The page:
The Best Picture Oscar memorably bestowed on “Moonlight” this year raised hopes in the entertainment industry — especially among independent filmmakers — that gay-themed content might reach wider audiences in the future. What is unlikely to change anytime soon is the difficulty of financing such movies.
Carlos Pedraza, the writer and producer of the new film “Something Like Summer,” can attest to that as well as anyone. Painfully familiar with the fundraising challenge from two previous projects, he decided to tap into a less traditional source: the movie’s future audience. Luckily, there already was a significant fan base of the book on which the film is based. Written by Jay Bell, it has garnered almost 500 reviews on Amazon, most of them overwhelmingly positive.
As a result, Pedraza estimates that between 20 and 30 percent of the film’s budget came from crowdfunding on Kickstarter and Ingiegogo, which in turn helped bring in traditional investors. “The fans who contributed $100 or more will see photos of themselves and their true love in the final credits,” he said.
Some of those fans have already seen “Something Like Summer” on the festival circuit — in Philadelphia, Miami, San Diego and Kansas City, as well in Australia, India and Brazil. Pedraza was particularly pleased with the very first screening, at the Mardi Gras Film Festival in Sydney back in February, which generated early interest in the movie and helped secure invitations to later festivals.
Another milestone comes this weekend at OutFest in Los Angeles, which is “a very big deal” and will expose the movie to influential industry insiders and watchers, Pedraza said. He, along with Bell, director David Berry and the main cast, will be on hand at the July 15 screening.
The story in “Something Like Summer” spans more than a decade and centers on the only openly gay student in his high school, Benjamin Bentley. As he plunges in his first relationship, with classmate Tim Wyman, Ben has to keep it secret, because Tim refuses to come to terms with his sexuality — and that cuts it short after only a year. When Tim finally comes out and realizes that Ben is the love of his life, he works hard for a second chance. His main challenge is Ben’s new relationship, with flight attendant Jace Holden.
Having three very different characters in this triangle has helped both the book’s readers and the film’s viewers to identify with or relate to at least one of these young men, Pedraza said. Adapting a popular novel with some very devoted readers is a double-edged sword, he added. It’s nice to start a project with an established fan base, but “the wrong moves” in the screen version “can really turn on you,” he said. The book was the first in what has since become a series featuring these same characters.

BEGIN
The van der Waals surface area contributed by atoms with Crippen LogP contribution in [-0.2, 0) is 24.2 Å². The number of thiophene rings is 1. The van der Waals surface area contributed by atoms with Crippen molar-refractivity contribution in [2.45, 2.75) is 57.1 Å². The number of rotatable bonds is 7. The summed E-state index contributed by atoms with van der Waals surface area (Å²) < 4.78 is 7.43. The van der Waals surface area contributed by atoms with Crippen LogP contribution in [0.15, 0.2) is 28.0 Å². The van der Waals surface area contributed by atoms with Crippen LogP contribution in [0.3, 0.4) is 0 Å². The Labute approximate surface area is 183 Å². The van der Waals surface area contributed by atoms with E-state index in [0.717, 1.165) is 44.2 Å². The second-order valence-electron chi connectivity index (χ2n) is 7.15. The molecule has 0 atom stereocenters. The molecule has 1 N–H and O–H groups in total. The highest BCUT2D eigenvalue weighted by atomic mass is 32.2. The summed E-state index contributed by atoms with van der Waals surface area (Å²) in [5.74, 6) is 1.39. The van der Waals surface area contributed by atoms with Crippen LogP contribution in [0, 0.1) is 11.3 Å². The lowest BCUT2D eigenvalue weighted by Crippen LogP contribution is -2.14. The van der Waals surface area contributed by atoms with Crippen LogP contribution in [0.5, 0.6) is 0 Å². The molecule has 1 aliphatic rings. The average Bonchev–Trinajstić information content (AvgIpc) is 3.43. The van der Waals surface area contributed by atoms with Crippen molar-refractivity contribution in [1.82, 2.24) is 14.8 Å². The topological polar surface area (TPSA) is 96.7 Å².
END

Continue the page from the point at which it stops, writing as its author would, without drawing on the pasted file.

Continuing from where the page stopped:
Playing Ben was Grant Davis’ first major part, following some acting as a child, which got him on a “Dr. Phil” episode titled “Is My Child a Star?” He was about to give up on his dream when he was cast in “Something Like Summer” at age 18 two years ago. The role also provided an opportunity to display his singing talent, as audiences will discover early on in the film.
Davi Santos, who plays Tim, comes to “Something Like Summer” with an established fan base of his own, having played the Gold Ranger in the popular Nickelodeon series “The Power Rangers.” His other credits include TV guest-spots on such shows as “Mystery Girls” and “Switched at Birth.” He has another film opening next month, “Polaroid,” from the producers of “The Ring” and “The Grudge.” Santos is also a partner in the production company Densely Hollow Films, which recently completed its first feature film, “Adrift.”
Ben Baur, who plays Jace, is perhaps best known for his leading roles in the web series “Hunting Season” and “Adulting.” His TV appearances include “General Hospital,” “These People” and “Happily Divorced.”
Ajiona Alexus, who plays Ben’s best friend Allison in “Something Like Summer,” can be seen in the new Netflix series “13 Reasons Why.” She guest-starred on the last season of “Empire” and has also appeared on “Code Black,” “Bad Girl” and “Grey’s Anatomy.”
Even though the budget of “Something Like Summer” was bigger than those of Pedraza’s earlier projects, it was still tight, and the film had to be shot at 29 locations in just 19 days, he said. That’s how he knows that the Oscar for “Moonlight” won’t make it any easier to finance such movies.
On the positive side, “LGBT film festivals are becoming more diverse in terms of subjects, the quality is improving, and more young people are attending,” Pedraza said. The attention so far has helped provoke interest in “Something Like Summer” among distributors, and he hopes that audiences who haven’t seen the film at a festival will soon be able to do so in theaters or on streaming platforms, or both.
Until then, enjoy the trailer.